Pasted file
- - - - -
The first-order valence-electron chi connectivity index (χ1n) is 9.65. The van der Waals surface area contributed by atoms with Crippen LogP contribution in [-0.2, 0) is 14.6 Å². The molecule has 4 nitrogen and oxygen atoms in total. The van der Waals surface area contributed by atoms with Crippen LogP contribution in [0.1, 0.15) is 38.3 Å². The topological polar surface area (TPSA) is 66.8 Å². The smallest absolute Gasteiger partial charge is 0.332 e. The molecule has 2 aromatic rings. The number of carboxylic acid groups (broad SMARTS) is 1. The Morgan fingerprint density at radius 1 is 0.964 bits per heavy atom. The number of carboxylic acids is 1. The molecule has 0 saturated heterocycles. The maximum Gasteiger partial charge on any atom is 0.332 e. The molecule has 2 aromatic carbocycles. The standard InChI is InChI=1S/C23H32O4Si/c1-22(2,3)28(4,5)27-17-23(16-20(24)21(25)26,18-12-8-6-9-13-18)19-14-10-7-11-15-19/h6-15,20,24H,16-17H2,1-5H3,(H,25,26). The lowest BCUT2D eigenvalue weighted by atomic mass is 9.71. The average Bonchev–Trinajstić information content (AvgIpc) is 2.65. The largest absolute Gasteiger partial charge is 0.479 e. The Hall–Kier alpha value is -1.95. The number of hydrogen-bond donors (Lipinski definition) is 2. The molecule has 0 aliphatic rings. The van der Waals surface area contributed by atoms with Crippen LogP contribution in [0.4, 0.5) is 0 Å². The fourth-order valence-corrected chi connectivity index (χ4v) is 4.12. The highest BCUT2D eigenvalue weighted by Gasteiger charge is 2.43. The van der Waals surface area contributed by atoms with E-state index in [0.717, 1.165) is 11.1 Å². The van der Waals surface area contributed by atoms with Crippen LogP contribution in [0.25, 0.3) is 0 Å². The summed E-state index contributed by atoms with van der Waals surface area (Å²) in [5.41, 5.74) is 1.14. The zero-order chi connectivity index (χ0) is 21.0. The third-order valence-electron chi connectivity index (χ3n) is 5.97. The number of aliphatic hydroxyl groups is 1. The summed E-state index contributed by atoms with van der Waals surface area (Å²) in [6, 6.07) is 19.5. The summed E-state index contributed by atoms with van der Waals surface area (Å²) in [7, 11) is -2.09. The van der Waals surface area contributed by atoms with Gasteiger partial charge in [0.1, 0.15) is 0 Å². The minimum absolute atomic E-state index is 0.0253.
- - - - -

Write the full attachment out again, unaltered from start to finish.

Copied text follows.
The first-order valence-electron chi connectivity index (χ1n) is 9.65. The van der Waals surface area contributed by atoms with Crippen LogP contribution in [-0.2, 0) is 14.6 Å². The molecule has 4 nitrogen and oxygen atoms in total. The van der Waals surface area contributed by atoms with Crippen LogP contribution in [0.1, 0.15) is 38.3 Å². The topological polar surface area (TPSA) is 66.8 Å². The smallest absolute Gasteiger partial charge is 0.332 e. The molecule has 2 aromatic rings. The number of carboxylic acid groups (broad SMARTS) is 1. The Morgan fingerprint density at radius 1 is 0.964 bits per heavy atom. The number of carboxylic acids is 1. The molecule has 0 saturated heterocycles. The maximum Gasteiger partial charge on any atom is 0.332 e. The molecule has 2 aromatic carbocycles. The standard InChI is InChI=1S/C23H32O4Si/c1-22(2,3)28(4,5)27-17-23(16-20(24)21(25)26,18-12-8-6-9-13-18)19-14-10-7-11-15-19/h6-15,20,24H,16-17H2,1-5H3,(H,25,26). The lowest BCUT2D eigenvalue weighted by atomic mass is 9.71. The average Bonchev–Trinajstić information content (AvgIpc) is 2.65. The largest absolute Gasteiger partial charge is 0.479 e. The Hall–Kier alpha value is -1.95. The number of hydrogen-bond donors (Lipinski definition) is 2. The molecule has 0 aliphatic rings. The van der Waals surface area contributed by atoms with Crippen LogP contribution in [0.4, 0.5) is 0 Å². The fourth-order valence-corrected chi connectivity index (χ4v) is 4.12. The highest BCUT2D eigenvalue weighted by Gasteiger charge is 2.43. The van der Waals surface area contributed by atoms with E-state index in [0.717, 1.165) is 11.1 Å². The van der Waals surface area contributed by atoms with Crippen LogP contribution in [0.25, 0.3) is 0 Å². The summed E-state index contributed by atoms with van der Waals surface area (Å²) in [5.41, 5.74) is 1.14. The zero-order chi connectivity index (χ0) is 21.0. The third-order valence-electron chi connectivity index (χ3n) is 5.97. The number of aliphatic hydroxyl groups is 1. The summed E-state index contributed by atoms with van der Waals surface area (Å²) in [6, 6.07) is 19.5. The summed E-state index contributed by atoms with van der Waals surface area (Å²) in [7, 11) is -2.09. The van der Waals surface area contributed by atoms with Gasteiger partial charge in [0.1, 0.15) is 0 Å². The minimum absolute atomic E-state index is 0.0253.